The first person you meet on arrival in the United States -- whether you come by air, land, or sea -- will be an officer of Customs and Border Protection, or CBP. The officer will inspect your passport and documents, looking for verification that you've been given permission to enter the U.S., as well as any information that might prevent you from doing so. Have all your visa paperwork ready. Even if your visa and intentions are valid, if the officer finds a problem or believes you're lying, you can be refused entry.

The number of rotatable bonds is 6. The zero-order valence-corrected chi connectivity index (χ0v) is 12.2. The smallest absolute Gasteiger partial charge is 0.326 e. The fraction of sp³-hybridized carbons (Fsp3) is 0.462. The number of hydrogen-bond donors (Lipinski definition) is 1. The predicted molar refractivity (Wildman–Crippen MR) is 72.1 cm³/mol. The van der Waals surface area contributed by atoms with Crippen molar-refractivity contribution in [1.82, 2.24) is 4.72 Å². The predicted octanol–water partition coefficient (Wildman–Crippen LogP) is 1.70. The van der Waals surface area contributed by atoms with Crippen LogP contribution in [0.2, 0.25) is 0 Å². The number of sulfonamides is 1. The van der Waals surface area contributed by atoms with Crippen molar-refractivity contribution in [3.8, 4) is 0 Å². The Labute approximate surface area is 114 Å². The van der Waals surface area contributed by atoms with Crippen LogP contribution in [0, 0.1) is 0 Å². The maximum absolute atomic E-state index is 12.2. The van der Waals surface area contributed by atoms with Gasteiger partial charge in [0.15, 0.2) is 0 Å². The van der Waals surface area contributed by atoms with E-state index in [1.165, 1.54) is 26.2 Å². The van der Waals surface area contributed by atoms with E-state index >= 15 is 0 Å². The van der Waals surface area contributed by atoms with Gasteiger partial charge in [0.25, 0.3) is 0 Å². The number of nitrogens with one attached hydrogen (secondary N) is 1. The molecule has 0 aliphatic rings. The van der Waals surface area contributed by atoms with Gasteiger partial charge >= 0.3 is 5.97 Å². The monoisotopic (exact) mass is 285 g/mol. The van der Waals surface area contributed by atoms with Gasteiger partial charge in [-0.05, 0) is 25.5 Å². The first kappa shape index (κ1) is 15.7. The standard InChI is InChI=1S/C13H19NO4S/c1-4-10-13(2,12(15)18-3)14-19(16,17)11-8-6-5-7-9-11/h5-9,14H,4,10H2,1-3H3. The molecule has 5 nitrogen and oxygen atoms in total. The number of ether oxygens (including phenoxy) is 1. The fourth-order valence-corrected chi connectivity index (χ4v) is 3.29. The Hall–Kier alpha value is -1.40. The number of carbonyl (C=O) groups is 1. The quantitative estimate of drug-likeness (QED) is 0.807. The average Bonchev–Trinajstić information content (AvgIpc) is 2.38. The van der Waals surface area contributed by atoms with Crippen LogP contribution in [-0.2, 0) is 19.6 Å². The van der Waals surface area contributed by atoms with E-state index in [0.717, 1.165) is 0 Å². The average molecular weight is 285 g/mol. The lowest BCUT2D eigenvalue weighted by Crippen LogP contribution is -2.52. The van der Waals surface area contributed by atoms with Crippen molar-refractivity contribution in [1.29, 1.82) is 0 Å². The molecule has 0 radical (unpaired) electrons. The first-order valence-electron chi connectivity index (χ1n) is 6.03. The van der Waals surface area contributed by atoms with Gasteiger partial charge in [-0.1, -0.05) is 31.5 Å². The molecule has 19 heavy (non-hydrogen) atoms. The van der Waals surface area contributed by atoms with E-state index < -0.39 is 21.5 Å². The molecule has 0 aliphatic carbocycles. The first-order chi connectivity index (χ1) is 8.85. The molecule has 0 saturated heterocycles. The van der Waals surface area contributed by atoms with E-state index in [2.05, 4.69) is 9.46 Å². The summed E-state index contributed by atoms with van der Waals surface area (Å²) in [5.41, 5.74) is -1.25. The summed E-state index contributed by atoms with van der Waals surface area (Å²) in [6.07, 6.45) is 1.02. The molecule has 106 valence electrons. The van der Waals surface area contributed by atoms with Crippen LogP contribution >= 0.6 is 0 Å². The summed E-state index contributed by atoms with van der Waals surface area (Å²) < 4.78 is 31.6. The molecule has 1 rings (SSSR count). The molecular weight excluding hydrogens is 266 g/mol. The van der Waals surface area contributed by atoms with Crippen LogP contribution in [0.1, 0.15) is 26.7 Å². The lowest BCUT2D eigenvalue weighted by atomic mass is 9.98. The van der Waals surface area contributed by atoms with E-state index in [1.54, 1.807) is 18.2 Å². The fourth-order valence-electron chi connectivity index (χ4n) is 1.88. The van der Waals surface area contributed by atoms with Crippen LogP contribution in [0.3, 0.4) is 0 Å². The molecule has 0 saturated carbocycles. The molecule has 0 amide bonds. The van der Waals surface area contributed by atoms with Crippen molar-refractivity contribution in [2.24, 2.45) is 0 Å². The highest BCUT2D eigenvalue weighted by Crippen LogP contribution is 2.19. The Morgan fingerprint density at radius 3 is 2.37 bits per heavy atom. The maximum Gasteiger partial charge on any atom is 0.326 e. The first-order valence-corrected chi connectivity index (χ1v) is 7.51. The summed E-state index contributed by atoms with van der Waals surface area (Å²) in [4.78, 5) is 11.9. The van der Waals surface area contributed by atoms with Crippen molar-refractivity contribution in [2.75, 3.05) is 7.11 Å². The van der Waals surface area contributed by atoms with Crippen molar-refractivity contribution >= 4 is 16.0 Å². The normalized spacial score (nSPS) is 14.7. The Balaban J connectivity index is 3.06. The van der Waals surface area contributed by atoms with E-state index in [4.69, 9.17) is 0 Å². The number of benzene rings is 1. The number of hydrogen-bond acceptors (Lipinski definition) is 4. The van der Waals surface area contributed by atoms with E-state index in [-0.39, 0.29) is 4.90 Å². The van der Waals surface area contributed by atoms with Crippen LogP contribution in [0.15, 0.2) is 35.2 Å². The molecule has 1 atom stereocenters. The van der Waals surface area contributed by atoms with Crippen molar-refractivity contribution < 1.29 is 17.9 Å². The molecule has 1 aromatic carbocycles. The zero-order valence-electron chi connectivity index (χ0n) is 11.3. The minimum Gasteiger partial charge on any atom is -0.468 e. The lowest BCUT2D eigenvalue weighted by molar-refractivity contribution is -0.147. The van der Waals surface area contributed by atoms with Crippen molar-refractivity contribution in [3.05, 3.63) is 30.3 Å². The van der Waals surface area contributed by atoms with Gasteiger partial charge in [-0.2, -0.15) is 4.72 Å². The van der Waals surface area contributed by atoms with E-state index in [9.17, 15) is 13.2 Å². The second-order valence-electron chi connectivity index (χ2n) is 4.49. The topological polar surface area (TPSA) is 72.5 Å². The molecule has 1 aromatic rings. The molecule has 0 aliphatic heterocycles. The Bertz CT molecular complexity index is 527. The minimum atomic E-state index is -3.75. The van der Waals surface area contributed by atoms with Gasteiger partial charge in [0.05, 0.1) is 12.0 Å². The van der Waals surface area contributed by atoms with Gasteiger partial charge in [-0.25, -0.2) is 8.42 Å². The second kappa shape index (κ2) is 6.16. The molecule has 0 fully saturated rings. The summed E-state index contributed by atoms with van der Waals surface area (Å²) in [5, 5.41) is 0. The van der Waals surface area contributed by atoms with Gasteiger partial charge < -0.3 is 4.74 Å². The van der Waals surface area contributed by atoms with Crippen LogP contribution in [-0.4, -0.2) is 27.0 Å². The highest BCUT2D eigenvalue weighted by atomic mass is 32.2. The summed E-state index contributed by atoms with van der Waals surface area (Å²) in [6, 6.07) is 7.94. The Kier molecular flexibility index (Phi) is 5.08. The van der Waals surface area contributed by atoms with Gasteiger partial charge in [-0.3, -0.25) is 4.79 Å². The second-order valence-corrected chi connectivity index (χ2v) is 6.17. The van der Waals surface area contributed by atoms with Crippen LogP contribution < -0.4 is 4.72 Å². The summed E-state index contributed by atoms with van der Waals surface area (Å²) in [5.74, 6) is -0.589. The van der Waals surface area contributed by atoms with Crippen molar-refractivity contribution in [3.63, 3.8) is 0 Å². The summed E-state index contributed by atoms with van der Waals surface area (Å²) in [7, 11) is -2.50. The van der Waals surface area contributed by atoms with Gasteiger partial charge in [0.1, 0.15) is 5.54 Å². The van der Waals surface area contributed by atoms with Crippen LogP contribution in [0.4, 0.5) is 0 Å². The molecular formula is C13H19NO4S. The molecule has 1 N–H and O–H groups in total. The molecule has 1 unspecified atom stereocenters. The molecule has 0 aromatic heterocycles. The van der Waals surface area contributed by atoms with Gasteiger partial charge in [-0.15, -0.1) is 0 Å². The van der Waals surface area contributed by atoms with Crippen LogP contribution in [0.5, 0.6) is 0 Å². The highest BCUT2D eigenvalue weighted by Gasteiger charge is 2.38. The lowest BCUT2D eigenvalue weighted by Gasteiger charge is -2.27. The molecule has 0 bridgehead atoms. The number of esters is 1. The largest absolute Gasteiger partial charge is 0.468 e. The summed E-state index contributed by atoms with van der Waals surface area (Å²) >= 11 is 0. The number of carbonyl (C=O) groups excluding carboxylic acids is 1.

For the protection of the United States, people with histories of criminal or terrorist activities, drug abuse, infectious medical problems, or certain other characteristics will never be allowed a visa or green card. These characteristics are known as the grounds of inadmissibility. Even if you fall into one of the grounds of inadmissibility, there are a few ways you may still qualify for a green card or U.S. entry.